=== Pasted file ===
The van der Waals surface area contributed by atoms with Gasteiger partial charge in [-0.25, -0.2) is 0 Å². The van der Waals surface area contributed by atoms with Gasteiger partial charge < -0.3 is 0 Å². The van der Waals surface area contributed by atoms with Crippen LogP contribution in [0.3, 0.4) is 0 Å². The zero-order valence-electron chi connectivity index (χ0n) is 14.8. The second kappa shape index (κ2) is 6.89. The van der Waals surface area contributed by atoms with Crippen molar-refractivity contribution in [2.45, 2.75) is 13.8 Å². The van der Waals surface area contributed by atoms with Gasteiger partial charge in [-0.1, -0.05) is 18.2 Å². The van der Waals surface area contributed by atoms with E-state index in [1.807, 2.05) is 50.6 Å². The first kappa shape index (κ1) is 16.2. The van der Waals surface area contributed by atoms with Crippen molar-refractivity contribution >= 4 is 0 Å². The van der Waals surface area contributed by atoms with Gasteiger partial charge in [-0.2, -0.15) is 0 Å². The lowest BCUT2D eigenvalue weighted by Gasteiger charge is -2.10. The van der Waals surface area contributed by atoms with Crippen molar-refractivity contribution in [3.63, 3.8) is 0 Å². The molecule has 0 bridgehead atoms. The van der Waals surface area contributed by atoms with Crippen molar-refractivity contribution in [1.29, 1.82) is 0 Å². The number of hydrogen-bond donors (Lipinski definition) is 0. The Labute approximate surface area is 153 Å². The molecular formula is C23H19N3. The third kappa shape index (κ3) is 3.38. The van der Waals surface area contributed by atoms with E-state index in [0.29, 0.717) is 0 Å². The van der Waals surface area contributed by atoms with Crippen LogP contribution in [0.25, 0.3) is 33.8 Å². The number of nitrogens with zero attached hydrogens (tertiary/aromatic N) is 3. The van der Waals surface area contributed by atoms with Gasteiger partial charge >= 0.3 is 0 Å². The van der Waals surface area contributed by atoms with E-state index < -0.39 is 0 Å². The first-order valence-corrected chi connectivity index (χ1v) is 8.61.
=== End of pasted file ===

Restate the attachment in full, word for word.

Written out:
The van der Waals surface area contributed by atoms with Gasteiger partial charge in [-0.25, -0.2) is 0 Å². The van der Waals surface area contributed by atoms with Gasteiger partial charge < -0.3 is 0 Å². The van der Waals surface area contributed by atoms with Crippen LogP contribution in [0.3, 0.4) is 0 Å². The zero-order valence-electron chi connectivity index (χ0n) is 14.8. The second kappa shape index (κ2) is 6.89. The van der Waals surface area contributed by atoms with Crippen molar-refractivity contribution in [2.45, 2.75) is 13.8 Å². The van der Waals surface area contributed by atoms with Gasteiger partial charge in [-0.1, -0.05) is 18.2 Å². The van der Waals surface area contributed by atoms with E-state index in [1.807, 2.05) is 50.6 Å². The first kappa shape index (κ1) is 16.2. The van der Waals surface area contributed by atoms with Crippen molar-refractivity contribution >= 4 is 0 Å². The van der Waals surface area contributed by atoms with Gasteiger partial charge in [-0.2, -0.15) is 0 Å². The lowest BCUT2D eigenvalue weighted by Gasteiger charge is -2.10. The van der Waals surface area contributed by atoms with Crippen molar-refractivity contribution in [3.63, 3.8) is 0 Å². The molecule has 0 bridgehead atoms. The van der Waals surface area contributed by atoms with Crippen molar-refractivity contribution in [1.29, 1.82) is 0 Å². The number of hydrogen-bond donors (Lipinski definition) is 0. The Labute approximate surface area is 153 Å². The molecular formula is C23H19N3. The third kappa shape index (κ3) is 3.38. The van der Waals surface area contributed by atoms with E-state index in [0.29, 0.717) is 0 Å². The van der Waals surface area contributed by atoms with Crippen LogP contribution in [0.25, 0.3) is 33.8 Å². The number of nitrogens with zero attached hydrogens (tertiary/aromatic N) is 3. The van der Waals surface area contributed by atoms with Gasteiger partial charge >= 0.3 is 0 Å². The van der Waals surface area contributed by atoms with E-state index < -0.39 is 0 Å². The first-order valence-corrected chi connectivity index (χ1v) is 8.61.